You can, with lots of effort and several supplements, have a sufficient intake of nutrients from a vegan diet as you age. But it means paying attention every day to what you’re eating. With all those beans and flax seeds and tofu and soy milk and greens, there’s not room for much other food. There’s almost no room for empty calorie foods like sweets or snack foods or desserts. Plus you’ll have to spend a fair amount of time cooking if you want variety and flavor in your food.
Is there any upside to a vegan diet for older adults?
- It’s associated with easier weight management and lower risk for Type 2 diabetes and heart disease.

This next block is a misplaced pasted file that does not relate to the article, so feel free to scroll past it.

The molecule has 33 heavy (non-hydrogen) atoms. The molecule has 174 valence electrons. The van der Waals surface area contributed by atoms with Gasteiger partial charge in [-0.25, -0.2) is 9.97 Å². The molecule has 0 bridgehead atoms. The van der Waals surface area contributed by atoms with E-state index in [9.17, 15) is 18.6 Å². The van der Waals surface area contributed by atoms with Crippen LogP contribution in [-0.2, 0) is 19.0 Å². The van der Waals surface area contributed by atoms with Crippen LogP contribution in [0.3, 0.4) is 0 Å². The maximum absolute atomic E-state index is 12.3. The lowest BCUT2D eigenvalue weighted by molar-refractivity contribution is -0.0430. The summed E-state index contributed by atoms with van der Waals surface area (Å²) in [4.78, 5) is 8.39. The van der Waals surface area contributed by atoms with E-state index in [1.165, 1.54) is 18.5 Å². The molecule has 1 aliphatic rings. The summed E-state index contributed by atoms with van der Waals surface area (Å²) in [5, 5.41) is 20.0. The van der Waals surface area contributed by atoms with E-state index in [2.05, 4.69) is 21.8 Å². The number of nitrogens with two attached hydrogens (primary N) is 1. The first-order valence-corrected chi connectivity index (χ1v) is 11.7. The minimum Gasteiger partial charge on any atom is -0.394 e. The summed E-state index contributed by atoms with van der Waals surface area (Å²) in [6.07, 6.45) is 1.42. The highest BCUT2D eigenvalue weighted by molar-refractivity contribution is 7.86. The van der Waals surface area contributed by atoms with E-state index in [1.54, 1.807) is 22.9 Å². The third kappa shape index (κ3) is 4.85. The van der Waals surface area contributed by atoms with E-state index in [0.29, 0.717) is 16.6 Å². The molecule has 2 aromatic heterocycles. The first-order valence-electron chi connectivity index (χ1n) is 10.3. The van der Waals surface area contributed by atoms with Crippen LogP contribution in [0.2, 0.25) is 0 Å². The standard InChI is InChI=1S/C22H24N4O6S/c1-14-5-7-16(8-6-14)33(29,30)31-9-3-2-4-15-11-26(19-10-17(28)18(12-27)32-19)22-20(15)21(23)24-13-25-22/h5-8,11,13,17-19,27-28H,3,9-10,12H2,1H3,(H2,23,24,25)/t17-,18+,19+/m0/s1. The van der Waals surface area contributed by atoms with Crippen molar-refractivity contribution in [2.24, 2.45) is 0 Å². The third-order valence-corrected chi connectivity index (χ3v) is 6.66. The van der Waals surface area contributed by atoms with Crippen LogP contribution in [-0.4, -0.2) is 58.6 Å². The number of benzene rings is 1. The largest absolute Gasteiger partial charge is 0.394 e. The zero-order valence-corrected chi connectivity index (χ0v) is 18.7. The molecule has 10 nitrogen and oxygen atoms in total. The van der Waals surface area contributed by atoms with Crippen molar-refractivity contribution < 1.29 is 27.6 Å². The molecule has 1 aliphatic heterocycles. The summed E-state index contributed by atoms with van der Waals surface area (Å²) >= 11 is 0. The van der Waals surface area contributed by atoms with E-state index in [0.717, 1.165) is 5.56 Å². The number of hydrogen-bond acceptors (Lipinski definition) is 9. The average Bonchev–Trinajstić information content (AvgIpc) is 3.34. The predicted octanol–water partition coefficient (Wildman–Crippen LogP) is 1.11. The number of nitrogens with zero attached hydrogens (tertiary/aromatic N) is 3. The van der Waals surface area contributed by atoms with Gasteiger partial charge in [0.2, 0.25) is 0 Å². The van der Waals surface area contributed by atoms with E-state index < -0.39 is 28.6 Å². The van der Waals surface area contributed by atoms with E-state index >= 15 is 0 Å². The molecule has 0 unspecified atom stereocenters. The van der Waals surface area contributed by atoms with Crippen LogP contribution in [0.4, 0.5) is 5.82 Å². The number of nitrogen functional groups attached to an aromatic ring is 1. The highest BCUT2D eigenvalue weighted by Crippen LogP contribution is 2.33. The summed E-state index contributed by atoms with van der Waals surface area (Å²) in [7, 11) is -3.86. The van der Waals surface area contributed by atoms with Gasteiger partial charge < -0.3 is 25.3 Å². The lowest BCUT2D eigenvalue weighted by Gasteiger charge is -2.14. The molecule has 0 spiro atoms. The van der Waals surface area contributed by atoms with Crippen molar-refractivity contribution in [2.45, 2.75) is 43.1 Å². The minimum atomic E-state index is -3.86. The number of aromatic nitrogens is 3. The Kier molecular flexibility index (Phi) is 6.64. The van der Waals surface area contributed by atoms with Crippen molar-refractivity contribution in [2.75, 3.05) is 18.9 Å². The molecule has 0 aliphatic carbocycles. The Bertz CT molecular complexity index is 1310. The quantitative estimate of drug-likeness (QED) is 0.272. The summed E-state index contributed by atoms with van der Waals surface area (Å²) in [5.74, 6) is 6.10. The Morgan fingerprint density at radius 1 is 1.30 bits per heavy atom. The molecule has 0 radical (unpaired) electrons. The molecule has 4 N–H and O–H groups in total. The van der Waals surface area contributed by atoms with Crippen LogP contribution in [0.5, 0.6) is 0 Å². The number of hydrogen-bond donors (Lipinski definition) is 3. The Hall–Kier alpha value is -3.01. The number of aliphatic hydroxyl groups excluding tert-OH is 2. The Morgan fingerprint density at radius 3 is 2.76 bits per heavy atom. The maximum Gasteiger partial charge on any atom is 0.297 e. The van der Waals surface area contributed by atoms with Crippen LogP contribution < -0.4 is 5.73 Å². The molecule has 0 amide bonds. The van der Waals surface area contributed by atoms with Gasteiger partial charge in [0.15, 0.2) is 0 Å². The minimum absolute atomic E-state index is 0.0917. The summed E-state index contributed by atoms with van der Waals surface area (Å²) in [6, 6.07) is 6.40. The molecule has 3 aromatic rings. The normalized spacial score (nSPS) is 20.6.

- It’s high fiber. Better for your digestion and your gut microbes.
- It’s potentially full of other nutrients like potassium, vitamin A, magnesium, B-vitamins and healthy fats.
If you’re willing to put in the time for cooking, it can be tasty. If you don’t want to spend a lot of time cooking, it can be as easy as a big salad garnished with nuts and beans. Or a plate of veggies and hummus. Or a wrap with chopped vegetables, refried beans, salsa and some shredded soft tofu. Or rice with vegetables and tofu and spicy peanut sauce. These are all wonderful foods.
What do I recommend then? I prefer vegetarian diets for older women and men. You can include eggs and dairy foods, which boosts protein intake with lower volume, while also boosting calcium, vitamin D and B12. Plus these foods give your diet more variety of flavors and more choices. Eating out will be more convenient too. You can eat vegan meals sometimes, but your food choices are more flexible. When it comes to food, I’m all for a wide range of choices and flexibility.